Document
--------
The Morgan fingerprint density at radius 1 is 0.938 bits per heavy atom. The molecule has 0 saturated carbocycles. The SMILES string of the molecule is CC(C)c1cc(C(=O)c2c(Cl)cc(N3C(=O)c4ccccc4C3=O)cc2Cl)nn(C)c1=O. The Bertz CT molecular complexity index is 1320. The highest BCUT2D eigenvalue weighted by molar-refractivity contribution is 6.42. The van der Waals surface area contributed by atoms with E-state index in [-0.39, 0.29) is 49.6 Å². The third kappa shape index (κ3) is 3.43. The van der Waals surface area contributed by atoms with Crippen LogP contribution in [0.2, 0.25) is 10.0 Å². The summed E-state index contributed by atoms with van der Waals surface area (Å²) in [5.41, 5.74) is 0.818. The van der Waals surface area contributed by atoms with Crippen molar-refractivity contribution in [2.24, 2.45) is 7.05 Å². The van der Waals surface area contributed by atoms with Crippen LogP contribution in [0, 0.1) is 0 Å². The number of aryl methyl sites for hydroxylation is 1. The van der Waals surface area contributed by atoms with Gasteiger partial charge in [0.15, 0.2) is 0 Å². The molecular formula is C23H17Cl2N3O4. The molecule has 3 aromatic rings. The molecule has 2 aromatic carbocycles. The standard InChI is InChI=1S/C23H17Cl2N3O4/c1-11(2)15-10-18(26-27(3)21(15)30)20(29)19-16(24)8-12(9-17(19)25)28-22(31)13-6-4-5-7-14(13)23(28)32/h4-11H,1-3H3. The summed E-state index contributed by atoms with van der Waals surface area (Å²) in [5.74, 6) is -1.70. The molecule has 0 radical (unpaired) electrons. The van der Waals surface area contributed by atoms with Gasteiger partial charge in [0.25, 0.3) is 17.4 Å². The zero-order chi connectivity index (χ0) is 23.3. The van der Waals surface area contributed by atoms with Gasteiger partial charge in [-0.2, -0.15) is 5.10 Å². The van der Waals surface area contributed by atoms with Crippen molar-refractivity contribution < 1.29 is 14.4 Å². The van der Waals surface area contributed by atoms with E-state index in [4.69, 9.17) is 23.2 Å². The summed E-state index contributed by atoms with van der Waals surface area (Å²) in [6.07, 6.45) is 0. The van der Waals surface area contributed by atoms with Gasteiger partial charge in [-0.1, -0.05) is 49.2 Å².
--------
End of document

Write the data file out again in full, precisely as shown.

The Morgan fingerprint density at radius 1 is 0.938 bits per heavy atom. The molecule has 0 saturated carbocycles. The SMILES string of the molecule is CC(C)c1cc(C(=O)c2c(Cl)cc(N3C(=O)c4ccccc4C3=O)cc2Cl)nn(C)c1=O. The Bertz CT molecular complexity index is 1320. The highest BCUT2D eigenvalue weighted by molar-refractivity contribution is 6.42. The van der Waals surface area contributed by atoms with E-state index in [-0.39, 0.29) is 49.6 Å². The third kappa shape index (κ3) is 3.43. The van der Waals surface area contributed by atoms with Crippen LogP contribution in [0.2, 0.25) is 10.0 Å². The summed E-state index contributed by atoms with van der Waals surface area (Å²) in [5.41, 5.74) is 0.818. The van der Waals surface area contributed by atoms with Crippen molar-refractivity contribution in [2.24, 2.45) is 7.05 Å². The van der Waals surface area contributed by atoms with Crippen LogP contribution in [0, 0.1) is 0 Å². The number of aryl methyl sites for hydroxylation is 1. The van der Waals surface area contributed by atoms with Gasteiger partial charge in [0.15, 0.2) is 0 Å². The molecular formula is C23H17Cl2N3O4. The molecule has 3 aromatic rings. The molecule has 2 aromatic carbocycles. The standard InChI is InChI=1S/C23H17Cl2N3O4/c1-11(2)15-10-18(26-27(3)21(15)30)20(29)19-16(24)8-12(9-17(19)25)28-22(31)13-6-4-5-7-14(13)23(28)32/h4-11H,1-3H3. The summed E-state index contributed by atoms with van der Waals surface area (Å²) in [5.74, 6) is -1.70. The molecule has 0 radical (unpaired) electrons. The van der Waals surface area contributed by atoms with Gasteiger partial charge in [0.25, 0.3) is 17.4 Å². The zero-order chi connectivity index (χ0) is 23.3. The van der Waals surface area contributed by atoms with Gasteiger partial charge in [-0.2, -0.15) is 5.10 Å². The van der Waals surface area contributed by atoms with Crippen molar-refractivity contribution < 1.29 is 14.4 Å². The van der Waals surface area contributed by atoms with E-state index in [4.69, 9.17) is 23.2 Å². The summed E-state index contributed by atoms with van der Waals surface area (Å²) in [6.07, 6.45) is 0. The van der Waals surface area contributed by atoms with Gasteiger partial charge in [-0.1, -0.05) is 49.2 Å².